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- assisted ventilation
- COPD exacerbations
- lung cancer
- occupational lung disease
- interstitial fibrosis
- respiratory infection
A 61-year-old non-smoking man, presented at our clinic with a 5-year history of chronic dry cough. He had undergone medication with antitussive agents for several years, but the drugs showed little therapeutic response. Chest radiographs did not show any apparent pulmonary parenchymal lesion, except for mildly higher density and irregularity over the tracheal border (figure 1A,B). CT scans showed diffuse submucosal calcified nodules protruding from the anterolateral portion of the trachea; the submucosal calcified nodules were absent in the posterior membranous portion of the trachea (figure 1C). CT virtual bronchoscopy showed numerous protruding nodules, which resembled stalactites with intact mucosa along the entire trachea (figure 2A,B). Multiple biopsies were performed using fiberoptic bronchoscopy (figure 2C), and the nodules were found to be firm and hard in consistency when grasped with the biopsy forceps. Pathological examination of the biopsied tissue showed chronic inflammation without any evidence of amyloidosis, granulomatous inflammation or malignancy. In addition, the tissue cultures of the bronchial biopsy sample and the cultures obtained from bronchial washings showed negative results. Hence, the evidence pointed towards a diagnosis of tracheobronchopathia osteochondroplastica.
Tracheobronchopathia osteochondroplastica (TPO) is a rare, idiopathic, slowly progressing disease of the trachea and major bronchi, which is usually characterised by recalcitrant cough, dyspnoea, wheezing and occasionally, haemoptysis.1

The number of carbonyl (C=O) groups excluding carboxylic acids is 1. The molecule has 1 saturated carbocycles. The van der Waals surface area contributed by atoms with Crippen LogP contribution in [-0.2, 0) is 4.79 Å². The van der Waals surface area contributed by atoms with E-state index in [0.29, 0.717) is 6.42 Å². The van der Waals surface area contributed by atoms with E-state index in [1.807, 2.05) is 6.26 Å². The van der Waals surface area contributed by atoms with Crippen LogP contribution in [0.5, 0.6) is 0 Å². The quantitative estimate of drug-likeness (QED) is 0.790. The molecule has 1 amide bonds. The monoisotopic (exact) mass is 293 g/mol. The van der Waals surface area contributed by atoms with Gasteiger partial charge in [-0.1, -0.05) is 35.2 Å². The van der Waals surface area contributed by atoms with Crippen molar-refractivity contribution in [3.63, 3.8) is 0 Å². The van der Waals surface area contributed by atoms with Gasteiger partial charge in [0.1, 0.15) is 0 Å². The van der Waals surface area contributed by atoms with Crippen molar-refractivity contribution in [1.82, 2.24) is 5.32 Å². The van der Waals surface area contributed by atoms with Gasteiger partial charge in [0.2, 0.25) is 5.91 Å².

Characteristic chest CT scans in cases of TPO show multiple calcified nodules at the anterolateral wall of the trachea with typical sparing of the posterior membranous part.2 CT virtual bronchoscopy could also be used as a non-invasive tool to detect the typical manifestations of TPO, which resembles stalactites, or manifests with a rock-garden-like trachea.
Fiberoptic bronchoscopy should be considered in symptomatic patients with suspicious radiographic findings to confirm the diagnosis of TPO, and to exclude other conditions, such as amyloidosis, sarcoidosis, tuberculosis, relapsing polychondritis and malignancy.1 ,2
Competing interests None.
Patient consent Obtained.
Provenance and peer review Not commissioned; externally peer reviewed.
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